The fires in the wine country are close enough for the smoke and ash to blow into our big valley. Winds have picked up (not good for Napa/Sonoma) and blown much of it out now, but it’s still very hazy here. It’s a reminder as to just how close these fires are and the terrible destruction they have caused. Whole neighborhoods gone. Wineries and vineyards wiped out. So many lives lost and even more who have not been accounted for. I was asked to pray in church yesterday and one of my pleas to God was for safety for the firefighters who are putting their lives on the line.
This destruction also reminds us to look at our insurance policies. Could we rebuild under such terrible circumstances? Replacing lost property is one thing, but rebuilding is another. Codes have changed since our house was built. Even putting on a new roof caused extra costs due to those changes. Costs of materials and labor are high, especially in an area where so much rebuilding will take place. Insurance needs to be up-to-date to take care of those increases. Terry just paid our homeowner’s insurance and was reminded that the insurance had been increased so as to completely rebuild our home should something happen.
Shirley wrote in today’s blog about getting renter’s insurance after seeing elderly residents in Santa Rosa lose their apartments and have to be moved to another complex near Oakland. We have always had some kind of insurance on our home. Renter’s when we lived in an apartment when we were first married. Condo insurance when we bought our first small place. Because we only owned the inside of the unit, that insurance was pretty inexpensive. Now we have homeowner’s insurance on the house we have lived in for 37 years. It has only been used a few times, but it sure made me feel better when we did have to make that call. One time, all of our luggage and purchases made on a trip were stolen from our car. Homeowner’s picked up the tab to replace everything. Car insurance does not cover stuff you have INSIDE your car.
I watched our young neighbor weep for the $2000 worth of cosmetology supplies stolen from her car in front of her house. Knowing they were renters, I asked if she had renter’s insurance, thinking they must as they had small children with lots of “stuff.” No, they didn’t. I wanted to weep, too.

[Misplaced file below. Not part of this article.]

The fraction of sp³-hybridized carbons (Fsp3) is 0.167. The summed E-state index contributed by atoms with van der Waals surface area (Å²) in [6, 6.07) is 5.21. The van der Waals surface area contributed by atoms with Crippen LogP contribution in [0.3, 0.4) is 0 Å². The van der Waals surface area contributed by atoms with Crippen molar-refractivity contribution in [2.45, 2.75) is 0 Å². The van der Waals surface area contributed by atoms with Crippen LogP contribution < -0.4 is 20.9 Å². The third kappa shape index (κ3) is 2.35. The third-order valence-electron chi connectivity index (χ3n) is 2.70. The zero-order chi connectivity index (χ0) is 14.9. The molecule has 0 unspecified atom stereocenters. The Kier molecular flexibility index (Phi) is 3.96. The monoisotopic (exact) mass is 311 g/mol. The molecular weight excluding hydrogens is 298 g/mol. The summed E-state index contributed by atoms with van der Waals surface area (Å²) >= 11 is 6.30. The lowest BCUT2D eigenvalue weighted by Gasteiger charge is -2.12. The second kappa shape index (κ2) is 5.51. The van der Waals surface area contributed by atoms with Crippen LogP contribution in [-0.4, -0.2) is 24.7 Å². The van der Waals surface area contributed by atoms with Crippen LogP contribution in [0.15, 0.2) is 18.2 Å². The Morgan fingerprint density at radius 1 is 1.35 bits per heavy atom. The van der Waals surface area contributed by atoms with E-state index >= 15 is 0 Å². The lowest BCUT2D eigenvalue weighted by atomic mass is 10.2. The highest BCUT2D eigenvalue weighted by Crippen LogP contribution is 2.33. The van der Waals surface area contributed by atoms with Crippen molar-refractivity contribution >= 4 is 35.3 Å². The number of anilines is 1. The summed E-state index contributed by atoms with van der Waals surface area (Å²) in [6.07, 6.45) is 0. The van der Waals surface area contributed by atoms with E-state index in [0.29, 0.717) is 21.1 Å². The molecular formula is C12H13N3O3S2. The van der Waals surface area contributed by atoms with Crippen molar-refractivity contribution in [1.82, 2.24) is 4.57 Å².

Terrible things happen. We can’t stop them. We can’t undo them. Insurance helps, though, to get us to the next step.
A morning of errands and shopping. Got my flu shot, too. Home again, jiggity jig. Three cats sound asleep in various parts of the house, not moving a muscle.
I unloaded the groceries and put all the food items away in the kitchen. Next was the Target bags with a variety of cleaning supplies and a new pillow for Terry to try. Even plopping the pillow on our bed didn’t rustle up the cat who was sleeping there. I dispersed the dry cleaning to the various closets, opening and closing doors. No one even opened an eye.
There was a pile of towels in the hall bath that needed to be washed. Threw the kitchen towels into the washer, too. Replaced kitchen and hall towels, again opening the hall closet door. Not a sound, not a rustle, not an eye opened.
Finally, I could sit down. Decided a piece of coffee cake I got at Sprouts would taste good with a cup of coffee so stopped in the kitchen to get that snack. And instantly there were three cats looking at me, meowing. All it took was the removal of a plate from the cabinet and a fork from the drawer to roust them from deep slumber. They too wanted a snack.
This is how I’m feeling today about a lot of people in my life. Thank you for being there to help me through these days of craziness and crisis. Your posts and responses light up my day.
The cats have been feeling put-out. Last week the next-door neighbor’s big white cat escaped their home and made it over the fence into our backyard where our cats like to hang out. Actually, all the neighborhood cats like to hang out there. Lots of places to hide, trees to climb, food and water available. This white cat weighs close to 20 pounds, has tags, and a bell. He is quite an imposing figure as he stalks the property. I learned that turning the sprinkler on would get him back into his own yard.
This week our grandkids came to visit for a few days. Their school district is off for two weeks for fall break. They enjoy playing outdoors as well as running up and down the hallway in our house. They are rarely still or quiet. The cats are overwhelmed by all the activity, noise, and small bodies moving around the house and yard.
Finally, today, the neighbor’s cat was at home and the grandchildren left for their home. The cats are feeling a bit more normal and are starting to show themselves again. I’m also getting back into my own routine, too. It’s nice to sit quietly on the couch without having to jump up to get something, check on someone, or watch one of the grandchildren performing some amazing fete of magic, strength, or intelligence.